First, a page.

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Topic: Flickering leds problem (Read 4279 times) previous topic - next topic


Feb 03, 2011, 05:46 pm Last Edit: Feb 03, 2011, 05:48 pm by orbitrek Reason: 1

I made a Philips Ambilight clone using BobLight (google it if interested) and Arduino Mega.
The system is now up and works nicely. I have only one problem:
The leds are flickering a bit. They are controlled with ULN2003 ic and the ics are feeded with arduinos pwms.
I know that the analog write values that I write in the loop are stable but for some reason leds are flickering noticably.

My questions are:
Do you have an idea  what is causing this?
Is there an easy solution to somehow even out / filter the current to the leds with some electronic component (capacitor, resistor, etc..)?

Thanks in advance


There are many reasons that might cause flickering. However without a schematic drawing and posting your code it's nearly impossible to try and guess at what might be the cause(s).



Feb 06, 2011, 10:20 pm Last Edit: Feb 06, 2011, 10:24 pm by orbitrek Reason: 1
Thanks for the reply.
My schematic is dead simple. It is nicely described in the picture in this thread (see a post by "Makkan").

This is the code: (which is also quite simple)
Code: [Select]
// Declare variables for pin numbering
int r1Pin = 9;
int r2Pin = 2;
int r3Pin = 5;

int g1Pin = 10;
int g2Pin = 3;
int g3Pin = 6;

int b1Pin = 11;
int b2Pin = 4;
int b3Pin = 7;

// Declare variables for serial data read
// R1R2R3G1G2G3B1B2B3
int RR1 = 50;
int RR2 = 50;
int RR3 = 50;
int GG1 = 50;
int GG2 = 50;
int GG3 = 50;
int BB1 = 50;
int BB2 = 50;
int BB3 = 50;

void setup()
 // Set pins for data output
 pinMode(r1Pin, OUTPUT);  
 pinMode(r2Pin, OUTPUT);
 pinMode(r3Pin, OUTPUT);  

 pinMode(g1Pin, OUTPUT);  
 pinMode(g2Pin, OUTPUT);
 pinMode(g3Pin, OUTPUT);

 pinMode(b1Pin, OUTPUT);  
 pinMode(b2Pin, OUTPUT);
 pinMode(b3Pin, OUTPUT);

 // open serial port

void loop()
   // read data from serial (MoMoLight-"protocol")
     if (Serial.available() > 8) {
RR1 = Serial.read();
RR2 = Serial.read();    
RR3 = Serial.read();
GG1 = Serial.read();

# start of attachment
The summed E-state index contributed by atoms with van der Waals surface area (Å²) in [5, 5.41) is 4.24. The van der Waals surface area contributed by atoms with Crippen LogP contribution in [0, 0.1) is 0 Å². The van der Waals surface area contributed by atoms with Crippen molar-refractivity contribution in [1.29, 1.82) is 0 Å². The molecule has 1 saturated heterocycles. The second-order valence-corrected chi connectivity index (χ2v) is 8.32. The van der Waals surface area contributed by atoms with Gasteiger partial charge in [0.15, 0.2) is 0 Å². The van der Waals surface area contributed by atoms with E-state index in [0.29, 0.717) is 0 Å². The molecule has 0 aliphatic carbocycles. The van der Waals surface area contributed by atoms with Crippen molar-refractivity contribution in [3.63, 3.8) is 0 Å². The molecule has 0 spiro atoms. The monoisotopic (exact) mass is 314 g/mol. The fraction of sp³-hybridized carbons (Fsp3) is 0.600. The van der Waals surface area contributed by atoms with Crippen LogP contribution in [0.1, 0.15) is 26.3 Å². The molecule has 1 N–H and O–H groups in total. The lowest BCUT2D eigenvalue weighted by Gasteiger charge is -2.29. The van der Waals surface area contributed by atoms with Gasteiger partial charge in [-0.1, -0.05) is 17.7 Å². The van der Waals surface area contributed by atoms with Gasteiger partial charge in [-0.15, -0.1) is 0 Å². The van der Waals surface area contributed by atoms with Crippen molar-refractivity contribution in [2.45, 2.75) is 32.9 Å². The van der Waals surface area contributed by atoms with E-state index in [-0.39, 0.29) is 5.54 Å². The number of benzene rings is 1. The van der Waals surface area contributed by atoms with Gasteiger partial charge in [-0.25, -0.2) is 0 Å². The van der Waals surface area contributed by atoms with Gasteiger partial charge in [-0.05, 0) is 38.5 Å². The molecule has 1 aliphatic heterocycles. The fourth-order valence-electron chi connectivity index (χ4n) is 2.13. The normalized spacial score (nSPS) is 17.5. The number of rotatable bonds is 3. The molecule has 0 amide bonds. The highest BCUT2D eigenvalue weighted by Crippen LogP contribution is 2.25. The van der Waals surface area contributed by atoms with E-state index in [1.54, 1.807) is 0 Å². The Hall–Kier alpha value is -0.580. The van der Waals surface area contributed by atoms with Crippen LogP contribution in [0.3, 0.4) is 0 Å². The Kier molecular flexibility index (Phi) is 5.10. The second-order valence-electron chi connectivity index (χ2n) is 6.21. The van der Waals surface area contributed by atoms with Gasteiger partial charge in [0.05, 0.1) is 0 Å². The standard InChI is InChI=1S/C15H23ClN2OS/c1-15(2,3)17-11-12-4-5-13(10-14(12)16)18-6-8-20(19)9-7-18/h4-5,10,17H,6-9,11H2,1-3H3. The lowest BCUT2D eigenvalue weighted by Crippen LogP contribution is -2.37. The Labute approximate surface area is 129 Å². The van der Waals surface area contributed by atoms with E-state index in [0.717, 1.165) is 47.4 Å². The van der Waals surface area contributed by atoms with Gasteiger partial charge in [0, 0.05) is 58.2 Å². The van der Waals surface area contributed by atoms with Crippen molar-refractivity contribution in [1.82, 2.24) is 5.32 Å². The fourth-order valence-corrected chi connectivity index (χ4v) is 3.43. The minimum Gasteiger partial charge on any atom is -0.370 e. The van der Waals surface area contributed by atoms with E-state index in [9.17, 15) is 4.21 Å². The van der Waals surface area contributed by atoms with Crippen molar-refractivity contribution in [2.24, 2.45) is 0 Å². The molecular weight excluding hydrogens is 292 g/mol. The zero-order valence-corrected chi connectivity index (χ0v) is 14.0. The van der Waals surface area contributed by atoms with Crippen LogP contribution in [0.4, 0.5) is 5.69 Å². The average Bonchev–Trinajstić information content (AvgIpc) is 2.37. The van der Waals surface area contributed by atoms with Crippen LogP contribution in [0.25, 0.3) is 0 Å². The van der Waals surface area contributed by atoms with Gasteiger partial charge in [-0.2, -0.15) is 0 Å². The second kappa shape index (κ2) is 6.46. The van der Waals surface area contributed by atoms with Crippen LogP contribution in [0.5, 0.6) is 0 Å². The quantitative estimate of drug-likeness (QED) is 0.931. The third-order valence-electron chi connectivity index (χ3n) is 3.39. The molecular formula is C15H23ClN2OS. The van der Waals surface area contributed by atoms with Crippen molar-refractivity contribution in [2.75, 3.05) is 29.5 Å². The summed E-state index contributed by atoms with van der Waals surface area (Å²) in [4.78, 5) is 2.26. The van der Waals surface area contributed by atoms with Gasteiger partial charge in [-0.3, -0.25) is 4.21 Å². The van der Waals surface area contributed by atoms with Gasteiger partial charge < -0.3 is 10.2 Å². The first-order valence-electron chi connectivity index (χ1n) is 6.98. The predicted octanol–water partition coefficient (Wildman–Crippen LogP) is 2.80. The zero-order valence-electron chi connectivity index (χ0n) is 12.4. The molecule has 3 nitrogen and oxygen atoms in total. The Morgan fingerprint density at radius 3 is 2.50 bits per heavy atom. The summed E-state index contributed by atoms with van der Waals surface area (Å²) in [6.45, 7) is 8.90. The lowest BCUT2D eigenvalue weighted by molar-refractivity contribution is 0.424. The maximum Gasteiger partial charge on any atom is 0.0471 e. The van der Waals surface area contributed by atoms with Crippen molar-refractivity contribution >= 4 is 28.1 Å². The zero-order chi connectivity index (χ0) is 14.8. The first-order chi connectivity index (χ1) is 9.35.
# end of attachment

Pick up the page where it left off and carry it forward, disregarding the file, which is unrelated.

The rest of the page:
GG2 = Serial.read();
GG3 = Serial.read();
BB1 = Serial.read();
BB2 = Serial.read();
BB3 = Serial.read();
   // Write values to PWM ports (values = 0...255)
   analogWrite(r1Pin, RR1);
   analogWrite(r2Pin, RR2);
   analogWrite(r3Pin, RR3);
   analogWrite(g1Pin, GG1);
   analogWrite(g2Pin, GG2);
   analogWrite(g3Pin, GG3);
   analogWrite(b1Pin, BB1);
   analogWrite(b2Pin, BB2);
   analogWrite(b3Pin, BB3);

If you have any ideas, I'd be glad to hear them. Thank you.

EDIT: And I noticed it is more clearly visible with some specific shades.

James C4S

The thread you reference doesn't so a schematic with ULN2003s in it.  You'll need to provide an actual schematic of your circuit.

Probably not related to the flickering you are seeing, but there is no need for the "while(true)" loop.  loop() already does this for you.
Capacitor Expert By Day, Enginerd by night.  ||  Personal Blog: www.baldengineer.com  || Electronics Tutorials for Beginners:  www.addohms.com


Is it this one?

If so the first thing to note is that you are over driving that chip. You can't have 1.2A being switched on at the same time due to the thermal dissipation limit of the chip. See :- http://www.thebox.myzen.co.uk/Tutorial/Power_Examples.html

Next flickering covers a wide variety of behavior, can you be more specific?

To eliminate a software problem, write a sketch that doesn't read anything from the input and just changes the intensity of each lamp on an algorithm of some sort. Like incrementing one light every 100mS, it's OK to use delay for testing.


Yep, That's the one. Thanks for the heat dissapation link.
The led strip is driving 180 mAmps per channel at max and it is rarely reached. There's max 5 channels per chip. So 0,9 amps is the max.

How would I explain the flickering. It is some (high frequency) changes in the intensity of the light. So that light is not stable and calm and steady. It is actually doing it really little, but enough to catch the eye.

I need to do some testing without serial reading.


Feb 10, 2011, 07:05 pm Last Edit: Feb 10, 2011, 07:08 pm by Grumpy_Mike Reason: 1
There's max 5 channels per chip. So 0,9 amps is the max.

So too much then.

It is some (high frequency) changes in the intensity of the light

It is the high frequency that is the important factor. When you switch a lot of current you can get instability in a circuit, try a bit of decoupling:- http://www.thebox.myzen.co.uk/Tutorial/De-coupling.html

I need to do some testing without serial reading.

Yes you need to see if you are telling the software to make it flicker first.

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